Recreating the royal visit
With a smile and a wave, Mitchell Woodward (Prince Philip) and Sarah Backes (Queen Elizabeth II) are driven by Jessie Duchesne in a vintage car, recreating the arrival of the royal party at the Iroquois Plaza during the 1959 royal tour. Thompson Goddard photo

IROQUOIS – The weather was wonderful, the crowds good and the local history fascinating as people gathered at the Iroquois shopping plaza and at the village’s waterfront to commemorate the 1959 royal visit to this small South Dundas community.  

A snapshot of history
A large group of people gathered at the waterfront gazebo in Iroquois on June 29 to view historical photographs and listen to firsthand accounts of the Royal Visit to this South Dundas community on June 26, 1959. Thomspon Goddard photo

Organized by the South Dundas Chamber of Commerce, the Iroquois Waterfront Committee and the South Dundas Historical Society, the event featured the opportunity to watch a video of the 1959 royal visit, a series of speakers relating their recollections of the Queen’s visit and the  recreation of the royal couple driving through the plaza. Sarah Backes and Mitchell Woodward portrayed HM Queen Elizabeth II and Prince Philip respectively and were driven in a vintage car by Jessie Duchesne. The couple waved to those gathered at the plaza and after making a couple of loops, the vehicle continued to its waterfront destination where a short photo opportunity was held before they departed. 

 The gazebo contained several photographic displays which detailed the 1959 royal visit; which included the official opening of the St. Lawrence Seaway, as well as local history. After an introduction from Jim Wilson of the Iroquois Waterfront Committee, several speakers provided information on the history of this part of Dundas County, their recollections of the impact the construction of the Seaway had on their lives, and the part they played in the 1959 royal visit.

Barbara (Fetterly) Cope was a 15-year-old when she presented the royal couple with a gift of four sets of specially designed towels created especially for the event by the Caldwell Linen Mills in Iroquois. Cope explained the various instructions given, which included the wearing of a hat and gloves, speaking only if spoken to and how the lady-in-waiting would receive the gift as the Queen would be holding the flowers presented by Christine Davis. She described how when the gift was to be given to the lady-in-waiting the person was not there and Prince Phillip eventually took the gift and tossed it to his nearby naval attaché who caught it!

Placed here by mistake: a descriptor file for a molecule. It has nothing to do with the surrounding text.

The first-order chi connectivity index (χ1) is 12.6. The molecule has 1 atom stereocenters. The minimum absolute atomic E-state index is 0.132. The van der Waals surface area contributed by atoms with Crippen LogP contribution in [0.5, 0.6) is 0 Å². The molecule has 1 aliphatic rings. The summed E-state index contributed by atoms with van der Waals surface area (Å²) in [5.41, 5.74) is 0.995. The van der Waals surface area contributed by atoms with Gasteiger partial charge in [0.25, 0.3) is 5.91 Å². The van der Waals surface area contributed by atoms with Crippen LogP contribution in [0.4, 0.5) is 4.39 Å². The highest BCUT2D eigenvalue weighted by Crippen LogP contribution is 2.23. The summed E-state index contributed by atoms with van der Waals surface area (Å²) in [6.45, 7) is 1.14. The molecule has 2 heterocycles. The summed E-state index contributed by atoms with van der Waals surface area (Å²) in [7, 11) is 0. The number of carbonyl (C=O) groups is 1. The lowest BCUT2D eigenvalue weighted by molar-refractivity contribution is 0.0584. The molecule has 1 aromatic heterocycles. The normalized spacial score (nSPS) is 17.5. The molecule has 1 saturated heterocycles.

Lorne Strader, a former reeve of Matilda Township, described segments of the long history of the Iroquois area and commented how the St. Lawrence Seaway displaced more than 6,500 people on the Canadian side with the great expectations anticipated with the project never materializing. He explained how this demonstrates that there is no stopping the passage of time or progress. Beth (Marcellus) Sweetnam commented how this period in the community’s history was not an easy time for the older generation but mentioned how the younger people seemed to be excited by what was happening. Bonnie Adair spoke about the royal visit in 1959, recalling that about 3,000 children were in the Iroquois plaza to see the Queen but it was a very brief stop at that location before the motorcade continued to Iroquois Point. 

The event provided an opportunity to hear stories associated with the St. Lawrence Seaway which changed the river and its banks forever in order to facilitate ocean going vessels navigating safely between the Atlantic Ocean and the Great Lakes. The events this past weekend in Iroquois bring to the forefront the stories associated with the opening of the St. Lawrence Seaway 60 years ago and the royal visit to the affected area shortly thereafter.